Lucid Motors announced today that it has executed a $1bn+ (USD) investment agreement with the Public Investment Fund of Saudi Arabia, through a special-purpose vehicle wholly owned by PIF.

Under the terms of the agreement, the parties made binding undertakings to carry out the transaction subject to regulatory approvals and customary closing conditions.

The transaction represents a major milestone for Lucid and will provide the company with the necessary funding to commercially launch its first electric vehicle, the Lucid Air, in 2020. Lucid plans to use the funding to complete engineering development and testing of the Lucid Air, construct its factory in Casa Grande, Arizona, begin the global rollout of its retail strategy starting in North America, and enter production for the Lucid Air.

Lucid’s mission is to inspire the adoption of sustainable energy by creating the most captivating luxury electric vehicles, centered around the human experience. “The convergence of new technologies is reshaping the automobile, but the benefits have yet to be truly realized. This is inhibiting the pace at which sustainable mobility and energy are adopted. At Lucid, we will demonstrate the full potential of the electric connected vehicle in order to push the industry forward,” said Peter Rawlinson, Chief Technology Officer of Lucid.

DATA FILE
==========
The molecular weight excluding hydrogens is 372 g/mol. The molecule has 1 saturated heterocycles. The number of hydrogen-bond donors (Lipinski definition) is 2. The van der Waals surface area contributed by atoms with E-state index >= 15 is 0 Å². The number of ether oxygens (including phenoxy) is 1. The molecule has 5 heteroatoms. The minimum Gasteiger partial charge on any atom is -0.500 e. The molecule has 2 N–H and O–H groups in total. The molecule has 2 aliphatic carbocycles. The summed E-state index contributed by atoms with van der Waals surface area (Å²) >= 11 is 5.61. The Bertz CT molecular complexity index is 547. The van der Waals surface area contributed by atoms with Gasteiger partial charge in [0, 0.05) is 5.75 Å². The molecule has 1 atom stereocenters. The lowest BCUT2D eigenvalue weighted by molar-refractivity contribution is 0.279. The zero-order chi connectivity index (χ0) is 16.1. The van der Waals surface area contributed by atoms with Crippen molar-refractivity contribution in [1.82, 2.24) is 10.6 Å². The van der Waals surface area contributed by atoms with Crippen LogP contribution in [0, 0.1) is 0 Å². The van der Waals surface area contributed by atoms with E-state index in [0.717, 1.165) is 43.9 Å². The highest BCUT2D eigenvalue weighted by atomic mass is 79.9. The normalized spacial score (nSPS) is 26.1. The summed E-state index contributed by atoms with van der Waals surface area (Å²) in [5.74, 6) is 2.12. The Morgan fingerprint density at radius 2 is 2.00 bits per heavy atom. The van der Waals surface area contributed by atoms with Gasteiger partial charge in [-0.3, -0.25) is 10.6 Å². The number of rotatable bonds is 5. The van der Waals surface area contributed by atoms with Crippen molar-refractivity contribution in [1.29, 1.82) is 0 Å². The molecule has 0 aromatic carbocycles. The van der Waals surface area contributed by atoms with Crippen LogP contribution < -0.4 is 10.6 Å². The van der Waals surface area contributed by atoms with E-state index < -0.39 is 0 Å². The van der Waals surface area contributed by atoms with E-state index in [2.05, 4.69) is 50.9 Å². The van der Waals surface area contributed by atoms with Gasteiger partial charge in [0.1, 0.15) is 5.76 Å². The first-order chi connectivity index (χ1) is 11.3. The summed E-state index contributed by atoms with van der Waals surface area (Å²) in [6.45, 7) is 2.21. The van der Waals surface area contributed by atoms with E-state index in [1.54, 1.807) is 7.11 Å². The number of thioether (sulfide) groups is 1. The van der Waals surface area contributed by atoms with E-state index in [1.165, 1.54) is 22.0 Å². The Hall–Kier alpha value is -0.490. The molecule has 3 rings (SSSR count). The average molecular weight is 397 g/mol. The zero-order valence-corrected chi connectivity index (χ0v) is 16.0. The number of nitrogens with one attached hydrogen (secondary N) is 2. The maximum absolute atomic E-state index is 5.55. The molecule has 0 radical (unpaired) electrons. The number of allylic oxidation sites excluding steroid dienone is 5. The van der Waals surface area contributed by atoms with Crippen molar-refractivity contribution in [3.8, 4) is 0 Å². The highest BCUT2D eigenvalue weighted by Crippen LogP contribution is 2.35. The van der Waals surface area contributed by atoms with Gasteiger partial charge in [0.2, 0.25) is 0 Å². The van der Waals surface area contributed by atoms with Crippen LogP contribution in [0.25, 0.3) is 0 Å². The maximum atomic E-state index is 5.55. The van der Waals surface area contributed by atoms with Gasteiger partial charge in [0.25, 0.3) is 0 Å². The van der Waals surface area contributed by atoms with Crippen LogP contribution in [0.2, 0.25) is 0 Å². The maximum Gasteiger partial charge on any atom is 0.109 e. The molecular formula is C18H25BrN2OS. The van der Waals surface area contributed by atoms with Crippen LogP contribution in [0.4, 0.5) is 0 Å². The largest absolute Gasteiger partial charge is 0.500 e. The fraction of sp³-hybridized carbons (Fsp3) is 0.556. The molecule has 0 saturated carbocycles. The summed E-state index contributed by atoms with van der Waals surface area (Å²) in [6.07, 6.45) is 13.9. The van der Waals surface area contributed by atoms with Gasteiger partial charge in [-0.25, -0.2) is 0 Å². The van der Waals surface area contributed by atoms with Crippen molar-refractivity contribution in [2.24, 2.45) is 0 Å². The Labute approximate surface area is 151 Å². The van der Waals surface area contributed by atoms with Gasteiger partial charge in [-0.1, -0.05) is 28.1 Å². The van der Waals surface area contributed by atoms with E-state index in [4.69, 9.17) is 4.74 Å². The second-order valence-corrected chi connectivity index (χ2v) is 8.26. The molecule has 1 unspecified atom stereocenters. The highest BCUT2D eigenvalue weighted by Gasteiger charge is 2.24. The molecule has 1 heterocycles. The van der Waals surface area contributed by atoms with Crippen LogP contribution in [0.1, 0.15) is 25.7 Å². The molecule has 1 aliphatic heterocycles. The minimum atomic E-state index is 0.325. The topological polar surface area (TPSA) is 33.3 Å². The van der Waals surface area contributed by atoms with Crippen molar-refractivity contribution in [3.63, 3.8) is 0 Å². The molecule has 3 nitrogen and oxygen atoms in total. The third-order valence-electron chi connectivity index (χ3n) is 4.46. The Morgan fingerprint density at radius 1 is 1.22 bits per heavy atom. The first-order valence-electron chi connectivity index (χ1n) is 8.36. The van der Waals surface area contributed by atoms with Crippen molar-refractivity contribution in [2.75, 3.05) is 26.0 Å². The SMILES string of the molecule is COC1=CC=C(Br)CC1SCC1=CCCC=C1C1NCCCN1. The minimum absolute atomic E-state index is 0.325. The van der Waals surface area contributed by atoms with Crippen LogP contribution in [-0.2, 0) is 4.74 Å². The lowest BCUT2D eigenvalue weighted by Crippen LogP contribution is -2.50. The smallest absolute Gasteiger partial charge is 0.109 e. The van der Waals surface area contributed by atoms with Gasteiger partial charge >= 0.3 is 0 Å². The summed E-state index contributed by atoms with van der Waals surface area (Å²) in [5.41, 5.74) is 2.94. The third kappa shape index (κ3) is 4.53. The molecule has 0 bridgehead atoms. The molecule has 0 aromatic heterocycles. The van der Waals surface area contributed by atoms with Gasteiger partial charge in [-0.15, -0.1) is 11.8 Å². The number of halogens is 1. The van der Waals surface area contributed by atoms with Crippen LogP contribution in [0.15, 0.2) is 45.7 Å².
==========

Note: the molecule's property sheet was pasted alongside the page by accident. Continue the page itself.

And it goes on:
Lucid and PIF are strongly aligned around the vision to create a global luxury electric car company based in the heart of Silicon Valley with world-class engineering talent. Lucid will work closely with PIF to ensure a strategic focus on quickly bringing its products to market at a time of rapid change in the automotive industry.

A spokesperson for PIF said, “By investing in the rapidly expanding electric vehicle market, PIF is gaining exposure to long-term growth opportunities, supporting innovation and technological development, and driving revenue and sectoral diversification for the Kingdom of Saudi Arabia.”